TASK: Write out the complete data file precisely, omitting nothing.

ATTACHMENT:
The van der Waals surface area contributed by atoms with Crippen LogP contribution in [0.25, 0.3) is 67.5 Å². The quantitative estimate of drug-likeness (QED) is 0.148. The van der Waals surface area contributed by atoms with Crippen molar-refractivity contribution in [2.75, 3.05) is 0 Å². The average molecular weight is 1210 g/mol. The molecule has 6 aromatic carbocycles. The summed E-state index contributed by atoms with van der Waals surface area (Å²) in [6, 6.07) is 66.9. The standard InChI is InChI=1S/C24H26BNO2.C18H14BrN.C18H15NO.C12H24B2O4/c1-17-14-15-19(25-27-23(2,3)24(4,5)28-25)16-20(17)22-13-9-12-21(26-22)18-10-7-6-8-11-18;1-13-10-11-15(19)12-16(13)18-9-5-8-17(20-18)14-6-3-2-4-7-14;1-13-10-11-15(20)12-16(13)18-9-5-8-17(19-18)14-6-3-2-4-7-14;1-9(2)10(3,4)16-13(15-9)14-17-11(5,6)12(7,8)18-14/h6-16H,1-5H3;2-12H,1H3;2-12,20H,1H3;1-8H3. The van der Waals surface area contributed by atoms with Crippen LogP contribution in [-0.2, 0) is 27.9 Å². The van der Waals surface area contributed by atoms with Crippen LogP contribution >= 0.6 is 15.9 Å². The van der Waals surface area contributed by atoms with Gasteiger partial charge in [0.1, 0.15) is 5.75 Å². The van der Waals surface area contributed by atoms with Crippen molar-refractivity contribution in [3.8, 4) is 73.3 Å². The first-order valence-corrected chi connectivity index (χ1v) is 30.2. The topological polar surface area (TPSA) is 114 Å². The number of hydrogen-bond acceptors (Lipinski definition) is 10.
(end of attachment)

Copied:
The van der Waals surface area contributed by atoms with Crippen LogP contribution in [0.25, 0.3) is 67.5 Å². The quantitative estimate of drug-likeness (QED) is 0.148. The van der Waals surface area contributed by atoms with Crippen molar-refractivity contribution in [2.75, 3.05) is 0 Å². The average molecular weight is 1210 g/mol. The molecule has 6 aromatic carbocycles. The summed E-state index contributed by atoms with van der Waals surface area (Å²) in [6, 6.07) is 66.9. The standard InChI is InChI=1S/C24H26BNO2.C18H14BrN.C18H15NO.C12H24B2O4/c1-17-14-15-19(25-27-23(2,3)24(4,5)28-25)16-20(17)22-13-9-12-21(26-22)18-10-7-6-8-11-18;1-13-10-11-15(19)12-16(13)18-9-5-8-17(20-18)14-6-3-2-4-7-14;1-13-10-11-15(20)12-16(13)18-9-5-8-17(19-18)14-6-3-2-4-7-14;1-9(2)10(3,4)16-13(15-9)14-17-11(5,6)12(7,8)18-14/h6-16H,1-5H3;2-12H,1H3;2-12,20H,1H3;1-8H3. The van der Waals surface area contributed by atoms with Crippen LogP contribution in [-0.2, 0) is 27.9 Å². The van der Waals surface area contributed by atoms with Crippen LogP contribution >= 0.6 is 15.9 Å². The van der Waals surface area contributed by atoms with Gasteiger partial charge in [0.1, 0.15) is 5.75 Å². The van der Waals surface area contributed by atoms with Crippen molar-refractivity contribution in [3.8, 4) is 73.3 Å². The first-order valence-corrected chi connectivity index (χ1v) is 30.2. The topological polar surface area (TPSA) is 114 Å². The number of hydrogen-bond acceptors (Lipinski definition) is 10.